"There is no comparable justification, however, for routinely searching rooms other than that in which an arrest occurs -- or, for that matter, for searching through all the desk drawers or other clothes or concealed areas in that room itself. Such searches, in the absence of well-recognized exceptions, may be made only under the authority of a search warrant. The 'adherence to judicial processes' mandated by the Fourth Amendment requires no less.
"This is the principle that underlay our decision in Preston v. United States, 376 U. S. 364."
The majority places great reliance on People ex rel. Muhammad v. Mancusi (301 F. Supp. 1100). In that case the relator contended that 44 Travelers Express Company money orders, found in his brief case at the time of his questioning at FBI headquarters, should not have been used as evidence against him at his trial in the State court because the search of the brief case was unconstitutional. The relator had been arrested at a bank, where he had attempted to cash one of the money orders. He was arrested at the bank by an FBI agent and his person searched. The agent took the brief case from the relator and brought him to headquarters. At headquarters the brief case was searched and the money orders found. The court upheld the search and distinguished the case from Preston v. United States (376 U. S. 364, supra). There is no disagreement with the ruling of the court because, under the facts of the case, the brief case could have been searched at the bank when the arrest was made. The case at bar is quite different. When the arresting officer directed the defendant to go to the station house there was no arrest at that time and a search of the automobile would clearly have been illegal. The arrest was not made until sometime later, in the police station, after the officer verified the existence of the unexecuted warrant, and, therefore, the reasoning of the Muhammad case does not apply.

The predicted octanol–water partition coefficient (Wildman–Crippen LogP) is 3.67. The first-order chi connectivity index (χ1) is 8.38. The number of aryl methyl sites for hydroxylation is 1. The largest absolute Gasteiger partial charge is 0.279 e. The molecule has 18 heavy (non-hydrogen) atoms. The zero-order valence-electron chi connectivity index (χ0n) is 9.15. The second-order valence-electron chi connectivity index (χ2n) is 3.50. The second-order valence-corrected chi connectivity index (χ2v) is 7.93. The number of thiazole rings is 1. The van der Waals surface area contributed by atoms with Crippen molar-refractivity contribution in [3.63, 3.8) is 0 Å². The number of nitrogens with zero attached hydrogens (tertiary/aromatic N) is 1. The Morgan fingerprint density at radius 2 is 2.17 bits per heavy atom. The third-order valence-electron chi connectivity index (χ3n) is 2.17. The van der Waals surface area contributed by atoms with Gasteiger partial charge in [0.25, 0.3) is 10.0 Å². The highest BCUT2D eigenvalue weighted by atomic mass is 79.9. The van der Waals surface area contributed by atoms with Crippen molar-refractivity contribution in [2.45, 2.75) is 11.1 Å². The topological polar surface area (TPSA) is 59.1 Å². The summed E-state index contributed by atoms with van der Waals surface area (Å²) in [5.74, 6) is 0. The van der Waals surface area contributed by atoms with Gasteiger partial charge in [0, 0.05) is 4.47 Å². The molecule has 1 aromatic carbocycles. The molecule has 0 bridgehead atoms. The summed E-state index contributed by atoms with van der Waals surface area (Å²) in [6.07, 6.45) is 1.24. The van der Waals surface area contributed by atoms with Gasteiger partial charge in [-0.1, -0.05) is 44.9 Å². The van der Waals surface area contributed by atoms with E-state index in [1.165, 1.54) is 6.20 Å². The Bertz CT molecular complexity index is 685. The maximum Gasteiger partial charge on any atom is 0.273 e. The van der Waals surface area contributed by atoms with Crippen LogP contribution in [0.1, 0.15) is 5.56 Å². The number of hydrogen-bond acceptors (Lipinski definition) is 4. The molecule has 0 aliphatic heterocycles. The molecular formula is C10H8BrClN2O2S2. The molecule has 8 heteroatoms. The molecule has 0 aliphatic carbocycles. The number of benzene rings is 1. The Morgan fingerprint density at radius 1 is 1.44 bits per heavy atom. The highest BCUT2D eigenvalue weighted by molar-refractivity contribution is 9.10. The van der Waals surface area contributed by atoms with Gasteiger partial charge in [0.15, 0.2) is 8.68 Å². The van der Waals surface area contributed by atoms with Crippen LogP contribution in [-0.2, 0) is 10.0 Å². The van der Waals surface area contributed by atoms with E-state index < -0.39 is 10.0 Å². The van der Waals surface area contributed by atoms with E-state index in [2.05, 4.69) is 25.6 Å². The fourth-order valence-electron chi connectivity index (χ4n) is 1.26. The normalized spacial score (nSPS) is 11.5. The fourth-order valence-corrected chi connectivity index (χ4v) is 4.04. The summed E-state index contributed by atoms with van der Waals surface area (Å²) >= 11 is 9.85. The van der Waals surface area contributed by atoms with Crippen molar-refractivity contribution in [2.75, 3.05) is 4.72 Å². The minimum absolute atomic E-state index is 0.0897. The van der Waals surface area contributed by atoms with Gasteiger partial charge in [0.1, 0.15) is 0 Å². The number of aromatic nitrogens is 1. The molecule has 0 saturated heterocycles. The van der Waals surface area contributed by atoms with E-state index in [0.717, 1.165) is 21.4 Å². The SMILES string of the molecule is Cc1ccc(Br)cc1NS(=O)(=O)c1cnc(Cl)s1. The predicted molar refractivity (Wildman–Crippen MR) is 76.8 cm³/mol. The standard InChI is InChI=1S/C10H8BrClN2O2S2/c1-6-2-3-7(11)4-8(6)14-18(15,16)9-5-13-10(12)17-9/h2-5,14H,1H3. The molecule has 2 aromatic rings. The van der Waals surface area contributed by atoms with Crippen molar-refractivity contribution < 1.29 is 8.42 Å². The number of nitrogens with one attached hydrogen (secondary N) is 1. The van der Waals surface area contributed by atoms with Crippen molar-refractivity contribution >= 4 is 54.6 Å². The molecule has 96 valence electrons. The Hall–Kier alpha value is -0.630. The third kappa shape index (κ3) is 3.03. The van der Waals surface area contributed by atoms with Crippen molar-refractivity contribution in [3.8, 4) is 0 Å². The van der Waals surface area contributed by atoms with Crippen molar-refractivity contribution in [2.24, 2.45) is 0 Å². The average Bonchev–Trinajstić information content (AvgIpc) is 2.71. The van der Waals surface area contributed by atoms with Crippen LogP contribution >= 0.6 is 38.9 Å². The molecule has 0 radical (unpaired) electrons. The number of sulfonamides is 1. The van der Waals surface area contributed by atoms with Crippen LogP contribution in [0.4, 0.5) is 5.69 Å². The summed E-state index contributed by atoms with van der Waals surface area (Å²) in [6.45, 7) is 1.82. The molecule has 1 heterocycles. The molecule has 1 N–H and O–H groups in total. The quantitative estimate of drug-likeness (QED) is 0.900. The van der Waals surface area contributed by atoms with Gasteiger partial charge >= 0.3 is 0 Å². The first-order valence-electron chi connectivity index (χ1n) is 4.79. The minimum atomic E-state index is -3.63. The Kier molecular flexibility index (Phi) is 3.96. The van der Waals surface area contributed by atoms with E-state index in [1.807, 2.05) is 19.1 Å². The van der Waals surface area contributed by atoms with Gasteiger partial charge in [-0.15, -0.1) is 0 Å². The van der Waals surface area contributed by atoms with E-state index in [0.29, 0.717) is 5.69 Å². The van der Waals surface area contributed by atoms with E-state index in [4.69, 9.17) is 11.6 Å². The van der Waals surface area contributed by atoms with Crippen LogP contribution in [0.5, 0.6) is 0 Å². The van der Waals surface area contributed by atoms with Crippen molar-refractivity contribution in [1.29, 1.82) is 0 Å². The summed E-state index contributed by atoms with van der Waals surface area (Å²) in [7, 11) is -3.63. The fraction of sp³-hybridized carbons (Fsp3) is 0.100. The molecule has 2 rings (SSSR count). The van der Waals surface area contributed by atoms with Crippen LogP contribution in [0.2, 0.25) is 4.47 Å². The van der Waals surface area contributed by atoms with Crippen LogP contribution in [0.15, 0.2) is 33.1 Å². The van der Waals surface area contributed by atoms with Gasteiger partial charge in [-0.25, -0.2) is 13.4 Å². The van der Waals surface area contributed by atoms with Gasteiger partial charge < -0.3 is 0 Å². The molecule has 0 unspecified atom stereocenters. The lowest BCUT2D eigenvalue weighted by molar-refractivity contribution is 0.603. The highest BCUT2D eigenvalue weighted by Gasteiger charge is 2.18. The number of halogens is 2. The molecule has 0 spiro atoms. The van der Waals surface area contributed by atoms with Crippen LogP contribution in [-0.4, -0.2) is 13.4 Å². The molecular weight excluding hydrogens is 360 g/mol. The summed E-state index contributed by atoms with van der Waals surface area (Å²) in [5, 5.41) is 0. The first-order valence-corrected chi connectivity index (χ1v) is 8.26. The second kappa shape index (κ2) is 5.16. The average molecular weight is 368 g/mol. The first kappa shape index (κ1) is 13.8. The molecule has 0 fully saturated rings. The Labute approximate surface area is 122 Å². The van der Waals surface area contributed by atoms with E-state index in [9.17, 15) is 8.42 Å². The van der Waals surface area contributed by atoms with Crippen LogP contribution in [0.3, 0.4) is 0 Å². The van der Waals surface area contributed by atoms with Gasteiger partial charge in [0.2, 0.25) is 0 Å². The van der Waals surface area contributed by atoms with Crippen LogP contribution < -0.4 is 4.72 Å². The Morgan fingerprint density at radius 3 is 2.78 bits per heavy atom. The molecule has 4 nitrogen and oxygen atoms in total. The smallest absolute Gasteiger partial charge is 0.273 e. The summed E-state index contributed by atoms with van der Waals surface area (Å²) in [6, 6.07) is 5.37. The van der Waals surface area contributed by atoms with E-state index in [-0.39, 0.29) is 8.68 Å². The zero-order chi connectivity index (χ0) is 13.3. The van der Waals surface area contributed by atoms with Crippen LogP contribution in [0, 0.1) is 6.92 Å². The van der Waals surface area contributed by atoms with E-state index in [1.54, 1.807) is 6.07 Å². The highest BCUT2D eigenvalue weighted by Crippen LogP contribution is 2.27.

Frankly, I must confess that a reading of the trial minutes in the case at bar discloses ample factual evidence to justify the verdict of guilty against the defendant. One cannot help but experience a feeling of frustration to see good police work come to naught. However, the case presents a constitutional question affecting the rights of the defendant and it can only be decided by applying the fundamental law of the land as settled by higher authority. Therefore, sympathetic as I may be to the view expressed in the majority opinion, under the authorities, I have no choice but to agree with the candid position taken by the District Attorney in his brief submitted to this court, at page 14 thereof, to wit: "In sum, under the particular circumstances of this case, there being no rational connection between the arrest under an old warrant and the search of the car, and absent any effective control over the car by the defendant to justify a search for weapons, it was unreasonable for the police officer to search the vehicle and consequently, the gun should have been suppressed."
For the reasons above given, I dissent and vote to reverse the judgment of conviction.